Highlights: 2016 Presidential Primary Season
Although each presidential primary season is unique, 2016 has been different from others, including the 2008 election that also didn’t have an incumbent president running.
With that in mind, here are some of the highlights and differences.
THE ENTHUSIASM IS ON THE REPUBLICAN SIDE THIS YEAR. Turnout in the primaries frequently show where the enthusiasm is and which party might have the edge. In 2008, the GOP Primary Vote was 20,039,034 (36.12% of turnout). The Democratic Primary Vote was 35,442,193 (63.88% of turnout). This carried over into the General election, where Obama won 53.65 over McCain’s 46.31%.
In 2016, the GOP Primary Vote was 28,836,337 (50.67% of turnout, an increase of 8.7M voters). Meanwhile, the Democratic Primary Vote was 28,072,793 (49.33% of turnout, a decrease of 7.3M voters).
Although the numbers are virtually the same, it appears that the Republicans have become a bit more energized, while the Democrats have lost that excitement edge. This could mean a very close general election race.
MONEY ISN’T EVERYTHING. If money truly determined who would win the primaries, Hillary Clinton would have tied up the Democratic nomination months ago and Jeb Bush would have been the GOP nominee. Both of them had the big money donors and the super PACs backing them.
On the other hand, Sanders and Trump didn’t have super PACs, and did very well, even though Sanders failed to defeat Clinton.
The biggest losers are the political consultants of both parties, who could count on making big money every four years. Up till now, it has been a given that a winning candidate must have an expensive campaign machine that identifies voters, their concerns, and then gets them out to the polls on Election Day.
Trump and Sanders ignored this rule and managed to put together massive rallies that numbered in the tens of thousands. Meanwhile, Clinton and Bush used the traditional data gathering and ended up holding events with disappointing audiences numbering a couple of hundred.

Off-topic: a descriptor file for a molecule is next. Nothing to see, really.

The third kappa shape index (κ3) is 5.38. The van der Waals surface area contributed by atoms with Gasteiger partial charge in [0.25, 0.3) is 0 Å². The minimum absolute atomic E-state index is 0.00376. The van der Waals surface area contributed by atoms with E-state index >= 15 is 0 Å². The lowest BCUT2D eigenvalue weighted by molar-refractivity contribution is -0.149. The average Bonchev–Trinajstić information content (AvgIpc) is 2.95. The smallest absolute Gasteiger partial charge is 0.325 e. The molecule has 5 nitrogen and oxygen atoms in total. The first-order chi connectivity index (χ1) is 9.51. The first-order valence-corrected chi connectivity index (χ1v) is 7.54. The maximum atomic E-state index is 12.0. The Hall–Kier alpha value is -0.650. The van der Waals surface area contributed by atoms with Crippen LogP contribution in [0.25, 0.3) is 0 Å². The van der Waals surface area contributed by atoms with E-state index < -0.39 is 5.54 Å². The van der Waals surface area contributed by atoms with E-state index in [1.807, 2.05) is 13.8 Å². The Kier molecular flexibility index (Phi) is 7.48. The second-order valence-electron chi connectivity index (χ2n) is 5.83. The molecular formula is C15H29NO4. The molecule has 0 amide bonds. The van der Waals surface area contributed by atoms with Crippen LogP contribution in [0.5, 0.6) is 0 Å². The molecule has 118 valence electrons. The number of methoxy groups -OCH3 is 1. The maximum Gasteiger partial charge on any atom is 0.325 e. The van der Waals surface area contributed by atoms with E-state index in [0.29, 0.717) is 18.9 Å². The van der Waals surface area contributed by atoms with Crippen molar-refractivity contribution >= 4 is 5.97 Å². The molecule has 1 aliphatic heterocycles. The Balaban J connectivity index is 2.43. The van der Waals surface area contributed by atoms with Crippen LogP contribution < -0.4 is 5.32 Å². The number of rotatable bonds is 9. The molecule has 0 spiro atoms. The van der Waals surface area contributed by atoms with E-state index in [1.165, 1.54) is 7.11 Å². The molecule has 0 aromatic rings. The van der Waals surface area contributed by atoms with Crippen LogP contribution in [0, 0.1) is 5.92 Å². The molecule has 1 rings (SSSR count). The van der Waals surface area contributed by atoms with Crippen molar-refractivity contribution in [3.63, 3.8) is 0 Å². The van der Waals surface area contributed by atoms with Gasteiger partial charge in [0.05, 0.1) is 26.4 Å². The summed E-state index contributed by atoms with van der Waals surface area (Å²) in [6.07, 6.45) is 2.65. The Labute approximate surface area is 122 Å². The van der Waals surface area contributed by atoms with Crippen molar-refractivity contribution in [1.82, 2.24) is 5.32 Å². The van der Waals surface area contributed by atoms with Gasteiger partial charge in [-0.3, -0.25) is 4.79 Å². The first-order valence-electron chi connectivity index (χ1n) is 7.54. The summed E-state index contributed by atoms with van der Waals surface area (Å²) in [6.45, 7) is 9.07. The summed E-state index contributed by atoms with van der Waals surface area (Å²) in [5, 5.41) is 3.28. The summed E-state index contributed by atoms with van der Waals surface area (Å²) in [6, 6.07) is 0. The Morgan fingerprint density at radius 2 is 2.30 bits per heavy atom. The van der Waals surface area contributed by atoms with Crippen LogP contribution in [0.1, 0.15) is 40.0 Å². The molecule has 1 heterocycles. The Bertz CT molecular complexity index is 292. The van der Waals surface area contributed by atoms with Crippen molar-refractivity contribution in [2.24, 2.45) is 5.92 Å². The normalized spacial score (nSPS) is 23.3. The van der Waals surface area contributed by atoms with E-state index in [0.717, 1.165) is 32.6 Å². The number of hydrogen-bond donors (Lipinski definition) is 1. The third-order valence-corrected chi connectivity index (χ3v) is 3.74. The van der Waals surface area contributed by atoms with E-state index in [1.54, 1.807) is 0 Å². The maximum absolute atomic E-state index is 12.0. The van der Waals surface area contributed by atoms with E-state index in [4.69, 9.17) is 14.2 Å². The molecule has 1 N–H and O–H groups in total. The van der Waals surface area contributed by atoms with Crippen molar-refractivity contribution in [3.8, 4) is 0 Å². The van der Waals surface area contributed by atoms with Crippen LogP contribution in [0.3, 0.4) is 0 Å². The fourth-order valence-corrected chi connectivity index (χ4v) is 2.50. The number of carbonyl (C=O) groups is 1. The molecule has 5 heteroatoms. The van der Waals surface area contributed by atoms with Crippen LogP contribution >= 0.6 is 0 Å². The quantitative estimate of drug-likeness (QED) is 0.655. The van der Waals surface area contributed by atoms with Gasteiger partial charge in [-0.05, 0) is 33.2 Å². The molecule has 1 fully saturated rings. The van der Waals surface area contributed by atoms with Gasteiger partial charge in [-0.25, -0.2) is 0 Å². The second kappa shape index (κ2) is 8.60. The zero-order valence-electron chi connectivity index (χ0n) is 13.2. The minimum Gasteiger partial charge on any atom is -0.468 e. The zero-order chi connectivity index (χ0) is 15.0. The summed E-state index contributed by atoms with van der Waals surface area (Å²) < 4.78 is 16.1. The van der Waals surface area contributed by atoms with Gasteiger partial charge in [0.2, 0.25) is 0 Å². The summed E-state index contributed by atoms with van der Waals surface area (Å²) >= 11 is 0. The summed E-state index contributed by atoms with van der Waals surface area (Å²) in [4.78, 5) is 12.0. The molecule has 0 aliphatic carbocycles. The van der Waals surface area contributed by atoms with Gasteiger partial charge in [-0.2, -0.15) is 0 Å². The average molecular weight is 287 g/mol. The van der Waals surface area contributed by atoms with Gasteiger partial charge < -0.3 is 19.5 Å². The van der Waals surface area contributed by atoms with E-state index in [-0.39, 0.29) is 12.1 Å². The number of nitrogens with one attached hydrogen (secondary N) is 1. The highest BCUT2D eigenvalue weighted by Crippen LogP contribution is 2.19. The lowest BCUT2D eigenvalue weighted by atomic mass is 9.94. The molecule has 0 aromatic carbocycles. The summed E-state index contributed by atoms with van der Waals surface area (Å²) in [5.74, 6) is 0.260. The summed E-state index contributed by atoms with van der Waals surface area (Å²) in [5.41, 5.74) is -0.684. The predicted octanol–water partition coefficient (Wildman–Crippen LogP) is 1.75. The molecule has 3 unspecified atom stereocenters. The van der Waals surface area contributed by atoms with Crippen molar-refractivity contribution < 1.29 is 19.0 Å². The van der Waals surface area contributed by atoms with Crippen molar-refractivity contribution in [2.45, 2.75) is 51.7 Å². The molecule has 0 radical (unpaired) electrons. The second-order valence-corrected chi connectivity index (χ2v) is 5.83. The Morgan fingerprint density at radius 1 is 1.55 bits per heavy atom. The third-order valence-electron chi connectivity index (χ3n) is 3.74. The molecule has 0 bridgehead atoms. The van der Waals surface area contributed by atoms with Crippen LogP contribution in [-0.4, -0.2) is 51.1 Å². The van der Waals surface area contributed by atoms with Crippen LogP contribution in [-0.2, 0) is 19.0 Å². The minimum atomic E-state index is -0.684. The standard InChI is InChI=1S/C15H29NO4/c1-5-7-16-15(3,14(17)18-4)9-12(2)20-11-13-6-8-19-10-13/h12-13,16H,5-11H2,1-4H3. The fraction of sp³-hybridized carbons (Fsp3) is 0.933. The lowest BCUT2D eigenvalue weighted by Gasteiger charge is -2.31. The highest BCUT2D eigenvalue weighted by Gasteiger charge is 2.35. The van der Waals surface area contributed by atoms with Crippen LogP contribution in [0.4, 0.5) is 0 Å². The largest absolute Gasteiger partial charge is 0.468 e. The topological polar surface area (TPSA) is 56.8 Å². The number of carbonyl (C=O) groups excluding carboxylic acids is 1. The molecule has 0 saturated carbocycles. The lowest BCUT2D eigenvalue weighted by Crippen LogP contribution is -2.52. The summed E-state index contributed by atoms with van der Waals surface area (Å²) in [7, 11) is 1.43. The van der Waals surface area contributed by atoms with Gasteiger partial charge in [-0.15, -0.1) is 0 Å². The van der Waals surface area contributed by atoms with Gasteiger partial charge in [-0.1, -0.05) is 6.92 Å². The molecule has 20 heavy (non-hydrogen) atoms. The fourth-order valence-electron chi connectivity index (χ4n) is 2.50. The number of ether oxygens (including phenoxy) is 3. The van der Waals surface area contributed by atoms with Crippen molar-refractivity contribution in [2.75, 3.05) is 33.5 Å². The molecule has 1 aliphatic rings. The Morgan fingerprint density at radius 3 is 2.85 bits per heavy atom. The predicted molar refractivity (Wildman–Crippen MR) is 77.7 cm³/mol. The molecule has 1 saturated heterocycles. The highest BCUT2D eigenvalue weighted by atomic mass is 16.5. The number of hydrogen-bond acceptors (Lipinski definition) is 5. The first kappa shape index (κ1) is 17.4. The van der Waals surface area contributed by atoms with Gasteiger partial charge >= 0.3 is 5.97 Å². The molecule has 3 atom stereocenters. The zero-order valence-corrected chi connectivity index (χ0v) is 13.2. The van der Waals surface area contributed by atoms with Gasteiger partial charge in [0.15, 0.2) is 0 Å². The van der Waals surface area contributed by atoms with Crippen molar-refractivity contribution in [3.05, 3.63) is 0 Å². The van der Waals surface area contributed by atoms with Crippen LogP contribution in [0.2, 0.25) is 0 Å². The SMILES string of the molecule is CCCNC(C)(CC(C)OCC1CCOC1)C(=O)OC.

VOTERS ARE MAD AT WASHINGTON. Polls show that the great majority of voters do not trust government. In fact only 19% of Americans say they can trust the government all or most of the time. About 80% say they can rarely or never trust the government. No wonder that the two outsider candidates, Sanders and Trump, were able to do so well.
This outsider role worked especially well with Trump and his supporters are hoping that may be the edge that propels him to victory in November. Unlike previous GOP candidates who focused on traditional Republican issues. Trump went in a new direction.
Trump differed with the GOP on trade, taxes, entitlement reform, increasing the minimum wage, and more. And, he’s only benefited from it. Trump’s strength lies not in his policies or political expertise, but in his personality and skills as a businessman.
Trump may very well have expanded the GOP base by going against traditional Republican dogma. Democrats are very worried that Trump will take millions of union votes that usually go Democratic. And, he has shown strength in the Northeast, where Republicans have been unable to win in the past few decades.
Although Sanders has been in Washington for decades – first as a congressman and then a senator – he has managed to be seen as an independent and outsider. Sanders mobilized millions of voters who are liberal but don’t align with the Democratic Party, in many cases registering as independents. Even without the nomination, he’s given progressives a stronger bargaining position headed into the Democratic convention in Philadelphia, and forced Clinton and other Democrats to grapple with the demands of younger Millennials (who prefer Sanders 4 to 1 over Clinton).